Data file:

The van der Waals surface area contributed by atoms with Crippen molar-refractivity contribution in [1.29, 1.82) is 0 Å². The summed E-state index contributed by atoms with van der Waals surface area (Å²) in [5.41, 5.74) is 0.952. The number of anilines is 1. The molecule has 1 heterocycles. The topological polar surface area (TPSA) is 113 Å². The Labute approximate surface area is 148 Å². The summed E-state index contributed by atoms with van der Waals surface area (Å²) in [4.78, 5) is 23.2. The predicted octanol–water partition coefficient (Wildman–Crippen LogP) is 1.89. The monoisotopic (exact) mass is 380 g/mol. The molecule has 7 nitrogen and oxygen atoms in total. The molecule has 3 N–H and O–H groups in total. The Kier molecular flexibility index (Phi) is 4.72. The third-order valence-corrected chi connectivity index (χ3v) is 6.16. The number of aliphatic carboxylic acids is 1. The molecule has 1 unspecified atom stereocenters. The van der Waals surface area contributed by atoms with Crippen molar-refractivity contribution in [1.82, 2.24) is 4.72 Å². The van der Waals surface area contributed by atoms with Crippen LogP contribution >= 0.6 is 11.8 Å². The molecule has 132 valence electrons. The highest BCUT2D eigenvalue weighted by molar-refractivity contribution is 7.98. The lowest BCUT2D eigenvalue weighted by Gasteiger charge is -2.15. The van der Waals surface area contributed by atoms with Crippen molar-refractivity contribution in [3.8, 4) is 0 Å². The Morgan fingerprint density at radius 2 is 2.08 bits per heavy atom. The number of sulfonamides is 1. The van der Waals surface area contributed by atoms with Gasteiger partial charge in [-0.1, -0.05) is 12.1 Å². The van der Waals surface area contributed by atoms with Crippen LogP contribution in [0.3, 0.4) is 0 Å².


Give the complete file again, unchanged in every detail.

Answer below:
The van der Waals surface area contributed by atoms with Crippen molar-refractivity contribution in [1.29, 1.82) is 0 Å². The summed E-state index contributed by atoms with van der Waals surface area (Å²) in [5.41, 5.74) is 0.952. The number of anilines is 1. The molecule has 1 heterocycles. The topological polar surface area (TPSA) is 113 Å². The Labute approximate surface area is 148 Å². The summed E-state index contributed by atoms with van der Waals surface area (Å²) in [4.78, 5) is 23.2. The predicted octanol–water partition coefficient (Wildman–Crippen LogP) is 1.89. The monoisotopic (exact) mass is 380 g/mol. The molecule has 7 nitrogen and oxygen atoms in total. The molecule has 3 N–H and O–H groups in total. The Kier molecular flexibility index (Phi) is 4.72. The third-order valence-corrected chi connectivity index (χ3v) is 6.16. The number of aliphatic carboxylic acids is 1. The molecule has 1 unspecified atom stereocenters. The van der Waals surface area contributed by atoms with Crippen molar-refractivity contribution in [1.82, 2.24) is 4.72 Å². The van der Waals surface area contributed by atoms with Crippen LogP contribution >= 0.6 is 11.8 Å². The molecule has 132 valence electrons. The highest BCUT2D eigenvalue weighted by molar-refractivity contribution is 7.98. The lowest BCUT2D eigenvalue weighted by Gasteiger charge is -2.15. The van der Waals surface area contributed by atoms with Crippen molar-refractivity contribution in [3.8, 4) is 0 Å². The Morgan fingerprint density at radius 2 is 2.08 bits per heavy atom. The number of sulfonamides is 1. The van der Waals surface area contributed by atoms with Gasteiger partial charge in [-0.1, -0.05) is 12.1 Å². The van der Waals surface area contributed by atoms with Crippen LogP contribution in [0.3, 0.4) is 0 Å².